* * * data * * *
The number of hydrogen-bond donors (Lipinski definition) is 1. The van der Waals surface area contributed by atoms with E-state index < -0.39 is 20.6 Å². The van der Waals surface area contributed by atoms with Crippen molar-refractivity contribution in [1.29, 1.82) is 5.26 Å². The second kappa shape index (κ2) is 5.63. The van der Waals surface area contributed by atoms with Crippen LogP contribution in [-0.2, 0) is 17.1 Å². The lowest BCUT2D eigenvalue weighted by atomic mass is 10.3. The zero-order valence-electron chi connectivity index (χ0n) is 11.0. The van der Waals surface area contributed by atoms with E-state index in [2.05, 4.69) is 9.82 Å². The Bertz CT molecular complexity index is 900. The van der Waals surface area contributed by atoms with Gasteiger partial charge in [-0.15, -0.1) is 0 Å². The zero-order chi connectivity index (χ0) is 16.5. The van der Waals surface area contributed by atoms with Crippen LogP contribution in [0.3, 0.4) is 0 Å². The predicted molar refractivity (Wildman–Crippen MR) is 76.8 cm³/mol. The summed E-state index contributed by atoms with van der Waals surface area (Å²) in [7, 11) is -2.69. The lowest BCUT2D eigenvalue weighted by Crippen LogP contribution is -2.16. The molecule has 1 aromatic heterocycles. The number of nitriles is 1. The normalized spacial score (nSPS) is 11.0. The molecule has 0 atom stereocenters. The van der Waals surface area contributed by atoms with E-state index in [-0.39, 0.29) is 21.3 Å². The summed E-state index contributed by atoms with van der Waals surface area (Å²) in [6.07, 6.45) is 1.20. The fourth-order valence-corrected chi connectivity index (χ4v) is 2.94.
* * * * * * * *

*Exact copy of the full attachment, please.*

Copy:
The number of hydrogen-bond donors (Lipinski definition) is 1. The van der Waals surface area contributed by atoms with E-state index < -0.39 is 20.6 Å². The van der Waals surface area contributed by atoms with Crippen molar-refractivity contribution in [1.29, 1.82) is 5.26 Å². The second kappa shape index (κ2) is 5.63. The van der Waals surface area contributed by atoms with Crippen LogP contribution in [-0.2, 0) is 17.1 Å². The lowest BCUT2D eigenvalue weighted by atomic mass is 10.3. The zero-order valence-electron chi connectivity index (χ0n) is 11.0. The van der Waals surface area contributed by atoms with E-state index in [2.05, 4.69) is 9.82 Å². The Bertz CT molecular complexity index is 900. The van der Waals surface area contributed by atoms with Gasteiger partial charge in [-0.15, -0.1) is 0 Å². The zero-order chi connectivity index (χ0) is 16.5. The van der Waals surface area contributed by atoms with Crippen LogP contribution in [0.3, 0.4) is 0 Å². The predicted molar refractivity (Wildman–Crippen MR) is 76.8 cm³/mol. The summed E-state index contributed by atoms with van der Waals surface area (Å²) in [7, 11) is -2.69. The lowest BCUT2D eigenvalue weighted by Crippen LogP contribution is -2.16. The molecule has 1 aromatic heterocycles. The number of nitriles is 1. The normalized spacial score (nSPS) is 11.0. The molecule has 0 atom stereocenters. The van der Waals surface area contributed by atoms with E-state index in [-0.39, 0.29) is 21.3 Å². The summed E-state index contributed by atoms with van der Waals surface area (Å²) in [6.07, 6.45) is 1.20. The fourth-order valence-corrected chi connectivity index (χ4v) is 2.94.